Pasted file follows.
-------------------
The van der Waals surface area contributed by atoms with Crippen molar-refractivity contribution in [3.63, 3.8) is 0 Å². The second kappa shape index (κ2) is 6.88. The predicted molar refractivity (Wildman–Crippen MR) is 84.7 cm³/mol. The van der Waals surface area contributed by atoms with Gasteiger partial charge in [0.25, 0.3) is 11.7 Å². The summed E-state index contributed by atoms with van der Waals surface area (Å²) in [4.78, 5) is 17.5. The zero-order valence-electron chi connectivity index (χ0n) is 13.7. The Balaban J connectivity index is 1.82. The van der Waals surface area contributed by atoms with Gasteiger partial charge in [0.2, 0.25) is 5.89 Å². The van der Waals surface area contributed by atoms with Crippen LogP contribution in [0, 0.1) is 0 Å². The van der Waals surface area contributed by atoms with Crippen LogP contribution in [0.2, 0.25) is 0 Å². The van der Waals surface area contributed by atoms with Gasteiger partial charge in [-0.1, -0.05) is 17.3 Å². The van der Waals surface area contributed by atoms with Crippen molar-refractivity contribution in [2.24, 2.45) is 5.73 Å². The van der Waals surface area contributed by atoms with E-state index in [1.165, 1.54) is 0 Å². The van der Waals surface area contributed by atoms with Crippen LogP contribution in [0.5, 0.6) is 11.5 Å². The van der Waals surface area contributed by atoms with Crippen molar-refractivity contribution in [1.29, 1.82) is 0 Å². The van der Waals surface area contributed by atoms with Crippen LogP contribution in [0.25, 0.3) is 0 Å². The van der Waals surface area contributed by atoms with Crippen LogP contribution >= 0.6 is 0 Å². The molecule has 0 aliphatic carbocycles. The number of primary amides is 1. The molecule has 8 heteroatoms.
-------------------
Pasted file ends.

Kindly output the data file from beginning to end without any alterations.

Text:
The van der Waals surface area contributed by atoms with Crippen molar-refractivity contribution in [3.63, 3.8) is 0 Å². The second kappa shape index (κ2) is 6.88. The predicted molar refractivity (Wildman–Crippen MR) is 84.7 cm³/mol. The van der Waals surface area contributed by atoms with Gasteiger partial charge in [0.25, 0.3) is 11.7 Å². The summed E-state index contributed by atoms with van der Waals surface area (Å²) in [4.78, 5) is 17.5. The zero-order valence-electron chi connectivity index (χ0n) is 13.7. The Balaban J connectivity index is 1.82. The van der Waals surface area contributed by atoms with Gasteiger partial charge in [0.2, 0.25) is 5.89 Å². The van der Waals surface area contributed by atoms with Crippen LogP contribution in [0, 0.1) is 0 Å². The van der Waals surface area contributed by atoms with Crippen LogP contribution in [0.2, 0.25) is 0 Å². The van der Waals surface area contributed by atoms with Gasteiger partial charge in [-0.1, -0.05) is 17.3 Å². The van der Waals surface area contributed by atoms with Crippen molar-refractivity contribution in [2.24, 2.45) is 5.73 Å². The van der Waals surface area contributed by atoms with E-state index in [1.165, 1.54) is 0 Å². The van der Waals surface area contributed by atoms with Crippen LogP contribution in [0.5, 0.6) is 11.5 Å². The van der Waals surface area contributed by atoms with Crippen molar-refractivity contribution in [1.29, 1.82) is 0 Å². The van der Waals surface area contributed by atoms with Crippen LogP contribution in [0.25, 0.3) is 0 Å². The van der Waals surface area contributed by atoms with Crippen LogP contribution >= 0.6 is 0 Å². The molecule has 0 aliphatic carbocycles. The number of primary amides is 1. The molecule has 8 heteroatoms.